Marketing Strategy

    Cashiers, Conversationalists and CMOs.


    There are two factions in online marketing these days: Cashiers and Conversationalists. 


    Cashiers care about the sale. They have the small dashboard that tracks click-to-sale and spits out an ROI calculations. Cashiers can’t wait to wake up in the morning to see the new numbers. They are in to usability testing, shopping cart abandonment, media optimization and other measures but their interest and energy pretty much stops at the sale. The buck stops there.


    Conversationalists are a daintier.  They immerse themselves in the process.  They want to make friends.  (Like the kid with the runny nose in grade school, sometimes they just walk right up to you and ask “Do you want be my friend?”)  In my world, conversationalists are actually more likely to find truths and insights about their products and win in the long term.  All the pop marketing gurus today are into the conversation. They are not technologists, thank God, so they are easy to listen to and learn from but their failing is that they’re a little too caught up in the sausage making, not the sausage tasting.


    For a CMO it’s great to have both types of people on staff.  A Yin and Yang thing. Cashiers are imperative for sales now. Conversationalists care about future sales, and loyalty and sale predisposition. But it’s hard to take predisposition to the bank. Good CMOs have a brand plan in place that gives direction to the factions.  A brand plan is informed by the work and findings of both factions, but it drives them.  A brand plan helps Cashiers and Conversationalist organize “claim and proof” in a way that creates Return on Strategy near and long term. Peace!

    Rubel, Facebook and Fruit Cocktail.


    There’s a pretty interesting debate going on over at Steve Rubel’s Posterous stream.  It revolves around his moving his stream (sorry, guys of a certain age) to Facebook.  He’ll continue at Posterous but feels Facebook gives him more visibility, a bigger audience and a richer discussion. 

    Mr. Rubel initially moved to Posterous because it was a place for him to aggregate his musings. Plus it was an easy and elegant interface.  (The aesthete in me likes the Posterous look better than the templatized Facebook frame.)  Sequestering most of his business and digital observations on Posterous and moving everything  else — business, personal, real time — to Facebook seems like a good strategy. But is it? Time will tell.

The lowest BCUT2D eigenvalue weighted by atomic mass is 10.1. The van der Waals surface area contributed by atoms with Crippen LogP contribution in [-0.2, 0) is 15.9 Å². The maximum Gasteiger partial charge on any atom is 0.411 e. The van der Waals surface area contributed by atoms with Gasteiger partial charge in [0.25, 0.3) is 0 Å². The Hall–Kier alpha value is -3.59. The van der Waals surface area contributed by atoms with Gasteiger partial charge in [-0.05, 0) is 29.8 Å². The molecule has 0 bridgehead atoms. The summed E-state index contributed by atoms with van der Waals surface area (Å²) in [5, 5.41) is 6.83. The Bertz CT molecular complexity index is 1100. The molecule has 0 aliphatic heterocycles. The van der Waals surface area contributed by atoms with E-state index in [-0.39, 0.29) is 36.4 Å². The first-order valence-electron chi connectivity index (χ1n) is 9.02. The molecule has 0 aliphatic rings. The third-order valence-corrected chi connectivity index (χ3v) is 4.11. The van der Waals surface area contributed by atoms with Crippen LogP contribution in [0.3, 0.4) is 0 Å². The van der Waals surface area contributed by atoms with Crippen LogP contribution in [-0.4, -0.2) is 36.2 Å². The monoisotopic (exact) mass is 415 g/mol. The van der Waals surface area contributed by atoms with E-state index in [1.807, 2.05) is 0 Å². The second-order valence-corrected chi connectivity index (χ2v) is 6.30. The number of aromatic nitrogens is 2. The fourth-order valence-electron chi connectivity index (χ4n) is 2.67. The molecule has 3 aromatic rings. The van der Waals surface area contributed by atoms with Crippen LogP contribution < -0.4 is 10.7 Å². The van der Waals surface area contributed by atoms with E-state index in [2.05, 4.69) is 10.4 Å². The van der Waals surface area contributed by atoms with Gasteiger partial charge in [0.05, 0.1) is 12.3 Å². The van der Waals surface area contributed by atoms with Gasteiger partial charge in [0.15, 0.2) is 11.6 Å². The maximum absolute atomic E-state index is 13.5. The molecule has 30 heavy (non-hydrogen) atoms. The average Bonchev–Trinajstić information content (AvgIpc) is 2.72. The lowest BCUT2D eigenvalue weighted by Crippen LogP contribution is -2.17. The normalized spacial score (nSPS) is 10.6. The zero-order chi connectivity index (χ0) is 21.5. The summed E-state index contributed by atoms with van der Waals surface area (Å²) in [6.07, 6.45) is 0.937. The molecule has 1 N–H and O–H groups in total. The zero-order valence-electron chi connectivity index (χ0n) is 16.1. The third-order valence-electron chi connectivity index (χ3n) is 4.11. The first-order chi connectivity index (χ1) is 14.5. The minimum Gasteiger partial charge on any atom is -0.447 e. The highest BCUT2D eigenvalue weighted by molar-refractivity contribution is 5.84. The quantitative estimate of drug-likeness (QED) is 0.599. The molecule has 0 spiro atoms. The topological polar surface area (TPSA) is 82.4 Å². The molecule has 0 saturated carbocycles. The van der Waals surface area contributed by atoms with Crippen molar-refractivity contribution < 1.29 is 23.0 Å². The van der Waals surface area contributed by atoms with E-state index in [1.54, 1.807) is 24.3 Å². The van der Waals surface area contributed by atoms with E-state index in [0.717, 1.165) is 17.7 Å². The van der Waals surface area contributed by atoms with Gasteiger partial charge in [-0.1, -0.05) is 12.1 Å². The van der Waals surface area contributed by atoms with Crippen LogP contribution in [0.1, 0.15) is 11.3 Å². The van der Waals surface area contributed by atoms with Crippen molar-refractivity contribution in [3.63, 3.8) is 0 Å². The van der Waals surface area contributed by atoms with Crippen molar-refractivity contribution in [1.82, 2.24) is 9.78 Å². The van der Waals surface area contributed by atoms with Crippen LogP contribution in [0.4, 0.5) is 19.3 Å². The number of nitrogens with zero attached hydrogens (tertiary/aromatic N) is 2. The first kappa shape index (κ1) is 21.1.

In America and countries that look to America for tech and taste, specificity rules the day.  No one ever became president (of anything) being a generalist.  Let’s leave Mr. Rubel for a moment and use Ms. X as an example.  Say you’ve never met Ms. X but you think she’s a brilliant marketing mind. She may be a lousy partner, driver, dancer and cook but she can really mesmerize a room filled with marketers. You may be marginally interested in her meatball recipe but it is certainly not the driver of her attention.  The more meatball recipes in her stream, the less likely she is to be unique. By mixing all of her postings into one stream, Ms. X is not managing her brand very well. Her fame is diluted.

    Moving Toward the Middle.

    This is another example – common a couple of years ago when social computing companies were all trying to match each other’s feature sets – where everyone is moving toward the middle. It should not be. LinkedIn is about business relationships. Twitter is about real time info and immediacy.  Facebook is about friends and self and entertainment.  As Facebook moves to the middle, attempting to be all things to all people (brand fan pages included), it becomes like fruit cocktail — that can of fruit in the back of the cabinet where everything tastes like peaches. As quickly as Facebook is growing, I’m afraid it will mirror Google and turn into nothing more than an amazing advertising platform. (And then divest.) Peace!